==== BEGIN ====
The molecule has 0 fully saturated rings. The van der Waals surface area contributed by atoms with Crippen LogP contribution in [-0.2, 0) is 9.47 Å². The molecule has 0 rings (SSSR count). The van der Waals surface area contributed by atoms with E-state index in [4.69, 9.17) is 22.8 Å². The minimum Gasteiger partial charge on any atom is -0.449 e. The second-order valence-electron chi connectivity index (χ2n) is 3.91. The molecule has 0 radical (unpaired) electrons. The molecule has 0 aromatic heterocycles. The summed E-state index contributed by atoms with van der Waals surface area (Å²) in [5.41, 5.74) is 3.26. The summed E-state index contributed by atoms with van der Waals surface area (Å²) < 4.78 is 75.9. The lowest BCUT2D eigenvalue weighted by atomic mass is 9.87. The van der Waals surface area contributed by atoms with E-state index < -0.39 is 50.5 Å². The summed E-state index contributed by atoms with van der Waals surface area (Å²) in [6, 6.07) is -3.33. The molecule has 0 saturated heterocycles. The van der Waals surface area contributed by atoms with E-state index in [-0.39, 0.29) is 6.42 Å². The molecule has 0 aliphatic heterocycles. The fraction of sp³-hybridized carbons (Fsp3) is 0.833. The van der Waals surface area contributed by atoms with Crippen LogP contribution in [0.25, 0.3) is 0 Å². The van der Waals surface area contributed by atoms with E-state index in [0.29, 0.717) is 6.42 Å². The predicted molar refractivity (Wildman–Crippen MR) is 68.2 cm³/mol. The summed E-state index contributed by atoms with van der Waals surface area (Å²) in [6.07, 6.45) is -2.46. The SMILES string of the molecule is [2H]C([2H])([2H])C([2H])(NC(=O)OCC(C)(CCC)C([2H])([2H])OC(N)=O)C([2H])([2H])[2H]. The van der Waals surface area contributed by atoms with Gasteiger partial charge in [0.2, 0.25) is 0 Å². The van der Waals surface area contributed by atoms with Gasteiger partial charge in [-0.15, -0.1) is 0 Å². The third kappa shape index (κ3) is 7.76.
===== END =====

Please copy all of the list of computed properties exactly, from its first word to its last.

The molecule has 0 fully saturated rings. The van der Waals surface area contributed by atoms with Crippen LogP contribution in [-0.2, 0) is 9.47 Å². The molecule has 0 rings (SSSR count). The van der Waals surface area contributed by atoms with E-state index in [4.69, 9.17) is 22.8 Å². The minimum Gasteiger partial charge on any atom is -0.449 e. The second-order valence-electron chi connectivity index (χ2n) is 3.91. The molecule has 0 radical (unpaired) electrons. The molecule has 0 aromatic heterocycles. The summed E-state index contributed by atoms with van der Waals surface area (Å²) in [5.41, 5.74) is 3.26. The summed E-state index contributed by atoms with van der Waals surface area (Å²) < 4.78 is 75.9. The lowest BCUT2D eigenvalue weighted by atomic mass is 9.87. The van der Waals surface area contributed by atoms with E-state index < -0.39 is 50.5 Å². The summed E-state index contributed by atoms with van der Waals surface area (Å²) in [6, 6.07) is -3.33. The molecule has 0 saturated heterocycles. The van der Waals surface area contributed by atoms with E-state index in [-0.39, 0.29) is 6.42 Å². The molecule has 0 aliphatic heterocycles. The fraction of sp³-hybridized carbons (Fsp3) is 0.833. The van der Waals surface area contributed by atoms with Crippen LogP contribution in [0.25, 0.3) is 0 Å². The van der Waals surface area contributed by atoms with E-state index in [0.29, 0.717) is 6.42 Å². The predicted molar refractivity (Wildman–Crippen MR) is 68.2 cm³/mol. The summed E-state index contributed by atoms with van der Waals surface area (Å²) in [6.07, 6.45) is -2.46. The SMILES string of the molecule is [2H]C([2H])([2H])C([2H])(NC(=O)OCC(C)(CCC)C([2H])([2H])OC(N)=O)C([2H])([2H])[2H]. The van der Waals surface area contributed by atoms with Gasteiger partial charge in [0.2, 0.25) is 0 Å². The van der Waals surface area contributed by atoms with Gasteiger partial charge in [-0.15, -0.1) is 0 Å². The third kappa shape index (κ3) is 7.76.